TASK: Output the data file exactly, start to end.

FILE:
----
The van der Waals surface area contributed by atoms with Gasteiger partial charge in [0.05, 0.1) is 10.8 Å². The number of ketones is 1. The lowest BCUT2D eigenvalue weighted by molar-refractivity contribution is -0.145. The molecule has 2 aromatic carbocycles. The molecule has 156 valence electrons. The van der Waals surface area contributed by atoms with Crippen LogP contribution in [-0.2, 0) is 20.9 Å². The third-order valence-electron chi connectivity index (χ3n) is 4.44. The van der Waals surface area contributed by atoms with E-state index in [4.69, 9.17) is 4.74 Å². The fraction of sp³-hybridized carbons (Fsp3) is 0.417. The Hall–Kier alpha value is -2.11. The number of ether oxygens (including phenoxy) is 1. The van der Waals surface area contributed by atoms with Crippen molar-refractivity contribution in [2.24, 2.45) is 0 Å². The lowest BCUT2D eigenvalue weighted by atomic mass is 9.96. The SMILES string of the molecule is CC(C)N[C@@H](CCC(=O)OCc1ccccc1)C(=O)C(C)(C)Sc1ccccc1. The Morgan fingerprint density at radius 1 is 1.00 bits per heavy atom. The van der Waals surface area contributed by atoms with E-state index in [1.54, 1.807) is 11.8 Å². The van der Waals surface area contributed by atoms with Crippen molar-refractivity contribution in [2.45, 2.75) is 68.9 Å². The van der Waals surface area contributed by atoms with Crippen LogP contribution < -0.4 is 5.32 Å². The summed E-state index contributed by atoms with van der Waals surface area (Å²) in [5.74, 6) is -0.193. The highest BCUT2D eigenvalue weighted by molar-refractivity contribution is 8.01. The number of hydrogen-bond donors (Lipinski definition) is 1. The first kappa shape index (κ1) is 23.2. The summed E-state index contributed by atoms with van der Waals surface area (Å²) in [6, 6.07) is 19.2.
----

The van der Waals surface area contributed by atoms with Gasteiger partial charge in [0.05, 0.1) is 10.8 Å². The number of ketones is 1. The lowest BCUT2D eigenvalue weighted by molar-refractivity contribution is -0.145. The molecule has 2 aromatic carbocycles. The molecule has 156 valence electrons. The van der Waals surface area contributed by atoms with Crippen LogP contribution in [-0.2, 0) is 20.9 Å². The third-order valence-electron chi connectivity index (χ3n) is 4.44. The van der Waals surface area contributed by atoms with E-state index in [4.69, 9.17) is 4.74 Å². The fraction of sp³-hybridized carbons (Fsp3) is 0.417. The Hall–Kier alpha value is -2.11. The number of ether oxygens (including phenoxy) is 1. The van der Waals surface area contributed by atoms with Crippen molar-refractivity contribution in [2.24, 2.45) is 0 Å². The lowest BCUT2D eigenvalue weighted by atomic mass is 9.96. The SMILES string of the molecule is CC(C)N[C@@H](CCC(=O)OCc1ccccc1)C(=O)C(C)(C)Sc1ccccc1. The Morgan fingerprint density at radius 1 is 1.00 bits per heavy atom. The van der Waals surface area contributed by atoms with E-state index in [1.54, 1.807) is 11.8 Å². The van der Waals surface area contributed by atoms with Crippen molar-refractivity contribution in [2.45, 2.75) is 68.9 Å². The van der Waals surface area contributed by atoms with Crippen LogP contribution < -0.4 is 5.32 Å². The summed E-state index contributed by atoms with van der Waals surface area (Å²) in [5.74, 6) is -0.193. The highest BCUT2D eigenvalue weighted by molar-refractivity contribution is 8.01. The number of hydrogen-bond donors (Lipinski definition) is 1. The first kappa shape index (κ1) is 23.2. The summed E-state index contributed by atoms with van der Waals surface area (Å²) in [6, 6.07) is 19.2.